When former Fulham owner Mohamed Al Fayed removed the statue of Michael Jackson that stood outside Craven Cottage after he sold the club last year, most football fans probably thought (and maybe hoped) they would never see the out of place tribute again. But it seems that won't be the case.
According to the Daily Mail, the statue, which only stood outside the 118-year-old stadium for two years and is currently being stored in a warehouse owned by Al Fayed, will be put on display at the National Football Museum in Manchester. And perhaps in an even more bizarre twist, it almost ended up in the possession of former Fulham manager Martin Jol.
From the Daily Mail:
The National Football Museum approached Al Fayed about a loan after it was removed from Craven Cottage, and once contracts have been agreed, the 7ft 6in memorial is due to occupy a showcase position near the entrance to the museum in the distinctive Urbis Building.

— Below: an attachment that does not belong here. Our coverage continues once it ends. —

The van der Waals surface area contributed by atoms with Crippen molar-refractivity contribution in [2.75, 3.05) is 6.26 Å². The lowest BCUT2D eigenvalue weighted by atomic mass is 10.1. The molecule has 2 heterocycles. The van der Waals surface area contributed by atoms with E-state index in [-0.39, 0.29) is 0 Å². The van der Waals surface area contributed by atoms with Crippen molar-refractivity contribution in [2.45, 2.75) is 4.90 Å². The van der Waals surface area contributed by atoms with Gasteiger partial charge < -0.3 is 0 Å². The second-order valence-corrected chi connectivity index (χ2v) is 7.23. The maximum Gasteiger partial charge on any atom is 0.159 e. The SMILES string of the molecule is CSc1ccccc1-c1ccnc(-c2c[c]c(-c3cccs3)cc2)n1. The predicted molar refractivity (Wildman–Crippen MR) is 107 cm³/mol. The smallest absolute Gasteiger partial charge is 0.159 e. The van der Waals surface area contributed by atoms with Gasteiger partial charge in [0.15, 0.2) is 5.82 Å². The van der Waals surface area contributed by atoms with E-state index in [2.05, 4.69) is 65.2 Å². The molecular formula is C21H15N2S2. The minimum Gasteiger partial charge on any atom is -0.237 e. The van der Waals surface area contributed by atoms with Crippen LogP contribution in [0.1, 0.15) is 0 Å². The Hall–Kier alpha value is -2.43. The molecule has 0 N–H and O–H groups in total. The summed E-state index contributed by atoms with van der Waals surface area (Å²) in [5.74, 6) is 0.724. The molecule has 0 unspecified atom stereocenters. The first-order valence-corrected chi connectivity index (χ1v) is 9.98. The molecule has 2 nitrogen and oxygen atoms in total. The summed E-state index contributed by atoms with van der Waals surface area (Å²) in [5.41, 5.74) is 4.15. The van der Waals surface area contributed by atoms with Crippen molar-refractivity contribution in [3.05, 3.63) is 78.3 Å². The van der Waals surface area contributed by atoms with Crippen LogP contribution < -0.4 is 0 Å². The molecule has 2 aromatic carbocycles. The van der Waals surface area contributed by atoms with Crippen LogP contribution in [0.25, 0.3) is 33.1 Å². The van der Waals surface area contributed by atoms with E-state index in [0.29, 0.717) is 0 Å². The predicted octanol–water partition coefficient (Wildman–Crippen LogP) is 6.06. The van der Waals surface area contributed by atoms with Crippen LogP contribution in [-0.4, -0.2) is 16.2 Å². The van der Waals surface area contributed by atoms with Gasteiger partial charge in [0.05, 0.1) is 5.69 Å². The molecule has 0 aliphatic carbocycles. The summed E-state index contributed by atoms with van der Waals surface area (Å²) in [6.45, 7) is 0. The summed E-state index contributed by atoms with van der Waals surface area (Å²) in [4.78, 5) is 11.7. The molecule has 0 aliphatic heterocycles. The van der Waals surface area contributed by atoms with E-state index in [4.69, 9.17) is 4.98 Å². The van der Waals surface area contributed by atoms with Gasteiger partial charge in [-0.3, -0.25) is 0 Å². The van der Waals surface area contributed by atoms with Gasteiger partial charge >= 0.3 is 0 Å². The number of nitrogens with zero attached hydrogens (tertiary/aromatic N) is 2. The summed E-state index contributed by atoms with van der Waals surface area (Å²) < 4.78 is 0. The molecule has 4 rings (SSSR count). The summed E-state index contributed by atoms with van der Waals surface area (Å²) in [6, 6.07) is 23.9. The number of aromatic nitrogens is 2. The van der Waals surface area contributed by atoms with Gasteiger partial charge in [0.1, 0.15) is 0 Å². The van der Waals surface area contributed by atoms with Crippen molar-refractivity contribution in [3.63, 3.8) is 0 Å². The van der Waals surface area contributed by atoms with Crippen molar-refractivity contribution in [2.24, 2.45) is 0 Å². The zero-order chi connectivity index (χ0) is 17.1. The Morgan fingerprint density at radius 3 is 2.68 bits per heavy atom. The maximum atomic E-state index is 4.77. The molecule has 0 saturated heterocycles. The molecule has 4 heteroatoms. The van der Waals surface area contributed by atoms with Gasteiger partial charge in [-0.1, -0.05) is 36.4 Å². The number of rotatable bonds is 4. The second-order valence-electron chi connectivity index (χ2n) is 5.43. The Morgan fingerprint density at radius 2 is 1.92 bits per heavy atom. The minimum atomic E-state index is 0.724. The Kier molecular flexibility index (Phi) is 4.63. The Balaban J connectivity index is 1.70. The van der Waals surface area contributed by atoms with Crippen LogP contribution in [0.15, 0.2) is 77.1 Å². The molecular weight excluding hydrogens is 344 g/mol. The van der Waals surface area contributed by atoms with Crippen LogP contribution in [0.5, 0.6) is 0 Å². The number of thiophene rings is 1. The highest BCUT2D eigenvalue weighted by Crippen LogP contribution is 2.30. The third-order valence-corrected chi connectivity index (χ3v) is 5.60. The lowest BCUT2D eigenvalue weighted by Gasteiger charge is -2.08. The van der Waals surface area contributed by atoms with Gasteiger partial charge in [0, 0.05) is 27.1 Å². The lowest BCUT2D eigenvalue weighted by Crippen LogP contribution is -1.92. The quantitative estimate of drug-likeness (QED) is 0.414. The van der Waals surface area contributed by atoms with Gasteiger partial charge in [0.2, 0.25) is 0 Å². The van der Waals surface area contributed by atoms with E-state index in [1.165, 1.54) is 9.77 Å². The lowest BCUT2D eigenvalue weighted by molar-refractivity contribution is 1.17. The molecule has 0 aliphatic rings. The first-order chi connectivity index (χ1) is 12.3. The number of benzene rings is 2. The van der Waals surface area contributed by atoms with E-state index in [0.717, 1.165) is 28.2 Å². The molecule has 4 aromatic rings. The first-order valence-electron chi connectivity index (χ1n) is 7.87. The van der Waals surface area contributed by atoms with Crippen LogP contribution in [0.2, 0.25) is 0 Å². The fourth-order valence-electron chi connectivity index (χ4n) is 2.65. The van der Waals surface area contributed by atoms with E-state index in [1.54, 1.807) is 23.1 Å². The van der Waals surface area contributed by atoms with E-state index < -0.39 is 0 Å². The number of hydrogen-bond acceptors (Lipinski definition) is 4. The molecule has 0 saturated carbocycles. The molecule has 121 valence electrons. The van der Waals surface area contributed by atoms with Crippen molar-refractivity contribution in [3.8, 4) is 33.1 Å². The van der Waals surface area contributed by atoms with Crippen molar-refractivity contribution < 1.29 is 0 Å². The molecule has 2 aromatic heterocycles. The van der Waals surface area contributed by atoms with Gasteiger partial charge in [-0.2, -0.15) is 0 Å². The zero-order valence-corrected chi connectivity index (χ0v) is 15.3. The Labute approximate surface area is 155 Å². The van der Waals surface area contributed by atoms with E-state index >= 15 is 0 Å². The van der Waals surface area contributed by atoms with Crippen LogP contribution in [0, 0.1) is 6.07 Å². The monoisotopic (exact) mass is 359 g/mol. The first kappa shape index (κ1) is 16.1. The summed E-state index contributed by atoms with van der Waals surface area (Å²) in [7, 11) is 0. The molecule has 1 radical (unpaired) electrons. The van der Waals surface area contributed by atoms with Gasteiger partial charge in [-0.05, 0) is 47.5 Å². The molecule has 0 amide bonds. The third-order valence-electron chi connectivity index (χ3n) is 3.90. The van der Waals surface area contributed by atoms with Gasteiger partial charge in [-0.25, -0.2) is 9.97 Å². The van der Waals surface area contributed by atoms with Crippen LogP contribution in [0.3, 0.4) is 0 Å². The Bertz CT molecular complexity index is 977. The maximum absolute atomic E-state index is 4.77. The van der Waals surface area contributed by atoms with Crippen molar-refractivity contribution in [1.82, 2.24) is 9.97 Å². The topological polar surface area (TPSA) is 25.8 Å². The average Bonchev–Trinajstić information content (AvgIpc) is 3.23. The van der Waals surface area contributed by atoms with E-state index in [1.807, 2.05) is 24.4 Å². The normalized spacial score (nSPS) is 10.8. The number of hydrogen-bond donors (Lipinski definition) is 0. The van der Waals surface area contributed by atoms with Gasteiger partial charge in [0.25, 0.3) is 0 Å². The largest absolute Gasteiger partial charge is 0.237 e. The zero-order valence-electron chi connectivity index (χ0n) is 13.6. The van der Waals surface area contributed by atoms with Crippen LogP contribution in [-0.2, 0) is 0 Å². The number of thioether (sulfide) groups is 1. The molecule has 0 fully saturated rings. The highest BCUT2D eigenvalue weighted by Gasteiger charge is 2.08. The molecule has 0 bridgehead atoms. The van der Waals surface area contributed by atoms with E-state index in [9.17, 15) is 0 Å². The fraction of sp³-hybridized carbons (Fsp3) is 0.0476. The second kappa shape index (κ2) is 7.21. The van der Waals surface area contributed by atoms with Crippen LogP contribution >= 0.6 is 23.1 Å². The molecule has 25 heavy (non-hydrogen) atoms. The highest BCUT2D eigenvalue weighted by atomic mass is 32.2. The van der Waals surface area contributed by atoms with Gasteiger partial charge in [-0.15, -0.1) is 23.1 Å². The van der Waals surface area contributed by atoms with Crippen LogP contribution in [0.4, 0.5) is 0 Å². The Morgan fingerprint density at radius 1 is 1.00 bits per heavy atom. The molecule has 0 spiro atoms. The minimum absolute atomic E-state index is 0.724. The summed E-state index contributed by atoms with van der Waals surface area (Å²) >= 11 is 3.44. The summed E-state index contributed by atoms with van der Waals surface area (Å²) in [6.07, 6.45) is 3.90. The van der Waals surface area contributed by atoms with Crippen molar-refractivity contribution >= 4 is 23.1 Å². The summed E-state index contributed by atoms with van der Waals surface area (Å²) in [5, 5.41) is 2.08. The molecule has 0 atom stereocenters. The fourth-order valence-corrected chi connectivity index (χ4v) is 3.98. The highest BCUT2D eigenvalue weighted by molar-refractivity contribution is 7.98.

Fayed had other options, including an unlikely sale to former Fulham manager Martin Jol. The Dutchman has an eclectic art collection and made it clear he was prepared to pay £20,000 to have Jacko in his garden. But preliminary talks stopped after Jol was sacked last December.
A spokeswoman for the museum described the statue as "a thought-provoking addition" and an "important item." And no, this does not appear to be a belated April Fool's joke.
In case you don't remember, the statue of the departed pop singer was originally intended to reside at Harrods department store, but when Al Fayed sold that property, he moved it to Craven Cottage, where Jackson once attended a match as his personal guest. Once unveiled, the statue immediately became the butt of jokes, prompting Fulham fans to rejoice when it was eventually removed. But now Jackson's tenuous connection to football will be able to live on and confuse even more people.
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- Mohamed Al Fayed
- National Football Museum
- Craven Cottage
- Martin Jol